taking on library vendors – a call to arms

Sarah Houghton-Jan has had it, and I don’t blame her. Reading Meredith’s post about EBSCOs shady dealings just made be gnash my teeth again and wish that there was a decent way we could let our vendors know that sure we’d like to continue relationships with them, but they have to start giving us genuine options — good tools, decent prices, respectable service — instead of just assuming that they’ll always have a library market.

library vendors using twitter

Just in case you want to read or interact with library vendors in a different way, Bill Drew has created a list of library vendors who use Twitter. Granted this doesn’t mean they’re necessarily accessible in that way, but for people already on Twitter it’s good to know. This is part of the larger spreadsheet that Bill is creating about library vendors who use social software.

Also, someone asked me to mention why someone who wasn’t using Twitter might want to. It’s certainly gotten the attention of some of the major media, but what’s in it for an individual librarian or library? When I talk about Twitter, I stress a few things

- It’s a box you can type into that puts data on the web in a standard form. This means you can repurpose the content, pull it into a sidebar on your website and/or publish or read your feed or someone else’s in a format you choose (I use a client called NatsuLion that rolls up the side of my screen. Many people at CiL were using TweetDeck)
- Being able to have a friends list means you can keep up with what other people you choose to read about are up to. I work at home alone most days and I like the collegial feel of knowing what other librarians are up to. When I travel, I just stop reading it unless I’m at someplace where many people are using it.
- At CiL it was helpful to know where people were at, you can “broadcast” to a friends list “hey, this session is full” or “We’re at this session and it’s great!” which can give you realtime updates about an event as it’s happening. I enjoyed reading people talking about my talk while it was happening (after my talk, before my co-panelist), in little chunks not the constant stream that comes from something like a Meebo chatroom.
- It’s really replacing blogs as the place to read breaking type news that happens in places where Twitter-enabled people are. This is a big caveat though. People have always said “news happens where the reporters are” When there were wildfires in San Diego, Twitter was very useful for people. When there’s a natural disaster here in Orange County Vermont, not so much.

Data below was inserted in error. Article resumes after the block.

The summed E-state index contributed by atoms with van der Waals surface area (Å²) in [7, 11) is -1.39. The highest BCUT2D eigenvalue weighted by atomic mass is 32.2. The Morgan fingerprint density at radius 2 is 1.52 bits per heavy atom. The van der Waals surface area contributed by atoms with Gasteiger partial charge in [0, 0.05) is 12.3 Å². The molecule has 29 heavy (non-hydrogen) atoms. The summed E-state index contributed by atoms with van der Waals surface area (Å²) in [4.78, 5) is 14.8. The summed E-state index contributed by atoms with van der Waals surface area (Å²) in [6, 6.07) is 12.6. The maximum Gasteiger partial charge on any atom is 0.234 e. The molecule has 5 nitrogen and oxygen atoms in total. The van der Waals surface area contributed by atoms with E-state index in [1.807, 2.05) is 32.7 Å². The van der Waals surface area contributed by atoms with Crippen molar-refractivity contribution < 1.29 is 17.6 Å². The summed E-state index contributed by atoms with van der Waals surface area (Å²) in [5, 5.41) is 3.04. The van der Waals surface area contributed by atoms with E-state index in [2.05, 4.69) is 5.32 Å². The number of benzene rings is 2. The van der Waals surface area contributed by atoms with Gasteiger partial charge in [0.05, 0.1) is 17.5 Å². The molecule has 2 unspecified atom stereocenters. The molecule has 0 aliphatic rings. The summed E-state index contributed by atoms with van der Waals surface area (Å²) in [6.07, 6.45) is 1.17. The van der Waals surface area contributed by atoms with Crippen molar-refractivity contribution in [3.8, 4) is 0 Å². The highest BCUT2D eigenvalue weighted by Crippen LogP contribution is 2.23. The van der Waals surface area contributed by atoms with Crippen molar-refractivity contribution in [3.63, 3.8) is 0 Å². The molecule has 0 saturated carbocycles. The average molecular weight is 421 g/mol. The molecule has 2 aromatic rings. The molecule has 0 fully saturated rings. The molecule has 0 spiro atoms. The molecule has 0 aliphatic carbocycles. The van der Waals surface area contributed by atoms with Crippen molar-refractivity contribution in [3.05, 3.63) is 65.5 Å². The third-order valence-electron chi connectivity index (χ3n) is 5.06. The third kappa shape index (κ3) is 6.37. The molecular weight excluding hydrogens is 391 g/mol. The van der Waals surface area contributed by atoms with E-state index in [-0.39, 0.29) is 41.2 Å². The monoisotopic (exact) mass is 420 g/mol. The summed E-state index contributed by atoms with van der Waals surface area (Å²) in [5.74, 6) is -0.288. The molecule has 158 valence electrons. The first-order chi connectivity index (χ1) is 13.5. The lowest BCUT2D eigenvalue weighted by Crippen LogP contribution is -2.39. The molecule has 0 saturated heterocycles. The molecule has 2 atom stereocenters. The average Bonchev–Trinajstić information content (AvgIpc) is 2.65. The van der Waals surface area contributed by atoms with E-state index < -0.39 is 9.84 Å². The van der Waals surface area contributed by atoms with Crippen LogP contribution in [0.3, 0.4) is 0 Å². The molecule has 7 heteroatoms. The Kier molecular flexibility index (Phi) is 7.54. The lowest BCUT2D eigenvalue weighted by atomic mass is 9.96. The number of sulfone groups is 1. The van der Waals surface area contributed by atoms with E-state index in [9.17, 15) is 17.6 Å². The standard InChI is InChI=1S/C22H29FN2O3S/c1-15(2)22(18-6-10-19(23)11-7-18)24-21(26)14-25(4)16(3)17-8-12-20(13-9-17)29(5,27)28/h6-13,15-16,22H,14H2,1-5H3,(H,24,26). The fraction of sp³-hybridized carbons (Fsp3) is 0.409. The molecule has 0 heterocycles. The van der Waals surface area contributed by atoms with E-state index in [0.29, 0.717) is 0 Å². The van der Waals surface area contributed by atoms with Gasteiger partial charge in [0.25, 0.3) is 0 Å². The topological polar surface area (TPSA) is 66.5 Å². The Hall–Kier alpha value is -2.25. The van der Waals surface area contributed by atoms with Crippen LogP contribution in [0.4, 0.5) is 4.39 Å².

Twitter, more than other social software, seems to me to be a case in which evaluation of your community is a good first step. Have people in your universe who use it, especially other media or established folks? Might be neat to either use their feed, start your own or just use the search feature for keeping current on what’s going on in your area. I don’t think it’s a situation where people will be asking the library “Are you on Twitter? Why Not?” at least not in the near future.

update: just checking my feeds and I note that Brian has an example of how twitter solved a problem for his library and Jenny offers some organizational advice.

Who Has What – Vermont libraries’ automation systems

Vermont has a new State Librarian and I’ve been diving into more of the reports from the state Department of Libraries lately. Their most recent newsletter mentioned the Who Has What page which is a list of which vendors all the automated lirbaries in Vermont are using for their catalogs. What isn’t mentioned is that Vermont has about 192 public and community libraries. The DoL list has 86 libraries listed in the public section. You’re getting that little unstated statistic, right?

our rights to have download/usage stats for databases

I am sorry I didn’t link to this earlier, but Anna Creech’s back and forth exchange with one of their journal vendors should be a reminder that it’s very important for libraries to advocate for their own best interests, and those of their patrons. When a library’s desires conflict with publishers desires — as in this case where Anna’s library wants download/usage statistics and the publisher does not want to provide them — we need to remember that we are the customer and it’s totally appropriate for us to make sure that the products we’re purchasing are being used. We shouldn’t have to survey our own users to see if and how our databases are being used, that data should be available for us to be able to make informed purchasing decisions with.